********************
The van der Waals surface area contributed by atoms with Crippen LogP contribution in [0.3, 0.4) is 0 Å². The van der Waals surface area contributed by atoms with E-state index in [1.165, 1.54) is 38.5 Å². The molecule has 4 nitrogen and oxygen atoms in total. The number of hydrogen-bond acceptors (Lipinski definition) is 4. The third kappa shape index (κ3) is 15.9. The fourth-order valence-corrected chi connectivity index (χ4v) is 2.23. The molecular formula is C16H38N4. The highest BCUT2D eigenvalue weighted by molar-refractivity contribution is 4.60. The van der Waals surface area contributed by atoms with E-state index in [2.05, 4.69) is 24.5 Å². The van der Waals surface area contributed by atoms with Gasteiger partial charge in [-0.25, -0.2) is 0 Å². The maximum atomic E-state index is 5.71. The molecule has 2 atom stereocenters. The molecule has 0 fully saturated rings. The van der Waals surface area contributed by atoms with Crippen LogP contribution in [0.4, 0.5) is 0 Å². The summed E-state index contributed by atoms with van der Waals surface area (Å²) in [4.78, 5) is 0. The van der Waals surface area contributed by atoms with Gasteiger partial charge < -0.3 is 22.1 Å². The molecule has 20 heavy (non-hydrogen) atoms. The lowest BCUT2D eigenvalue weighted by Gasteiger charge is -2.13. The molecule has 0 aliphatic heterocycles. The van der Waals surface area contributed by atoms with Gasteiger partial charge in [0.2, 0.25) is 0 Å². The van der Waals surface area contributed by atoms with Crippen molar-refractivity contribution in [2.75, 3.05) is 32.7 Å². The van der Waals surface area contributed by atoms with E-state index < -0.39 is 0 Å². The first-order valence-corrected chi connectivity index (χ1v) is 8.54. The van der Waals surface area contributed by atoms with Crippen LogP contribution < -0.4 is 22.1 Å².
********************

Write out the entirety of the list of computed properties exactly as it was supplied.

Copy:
The van der Waals surface area contributed by atoms with Crippen LogP contribution in [0.3, 0.4) is 0 Å². The van der Waals surface area contributed by atoms with E-state index in [1.165, 1.54) is 38.5 Å². The molecule has 4 nitrogen and oxygen atoms in total. The number of hydrogen-bond acceptors (Lipinski definition) is 4. The third kappa shape index (κ3) is 15.9. The fourth-order valence-corrected chi connectivity index (χ4v) is 2.23. The molecular formula is C16H38N4. The highest BCUT2D eigenvalue weighted by molar-refractivity contribution is 4.60. The van der Waals surface area contributed by atoms with E-state index in [2.05, 4.69) is 24.5 Å². The van der Waals surface area contributed by atoms with Gasteiger partial charge in [-0.25, -0.2) is 0 Å². The maximum atomic E-state index is 5.71. The molecule has 2 atom stereocenters. The molecule has 0 fully saturated rings. The van der Waals surface area contributed by atoms with Crippen LogP contribution in [0.4, 0.5) is 0 Å². The summed E-state index contributed by atoms with van der Waals surface area (Å²) in [4.78, 5) is 0. The van der Waals surface area contributed by atoms with Gasteiger partial charge < -0.3 is 22.1 Å². The molecule has 20 heavy (non-hydrogen) atoms. The lowest BCUT2D eigenvalue weighted by Gasteiger charge is -2.13. The molecule has 0 aliphatic heterocycles. The van der Waals surface area contributed by atoms with Gasteiger partial charge in [0.2, 0.25) is 0 Å². The van der Waals surface area contributed by atoms with Crippen molar-refractivity contribution in [2.75, 3.05) is 32.7 Å². The van der Waals surface area contributed by atoms with E-state index < -0.39 is 0 Å². The first-order valence-corrected chi connectivity index (χ1v) is 8.54. The van der Waals surface area contributed by atoms with Crippen LogP contribution < -0.4 is 22.1 Å².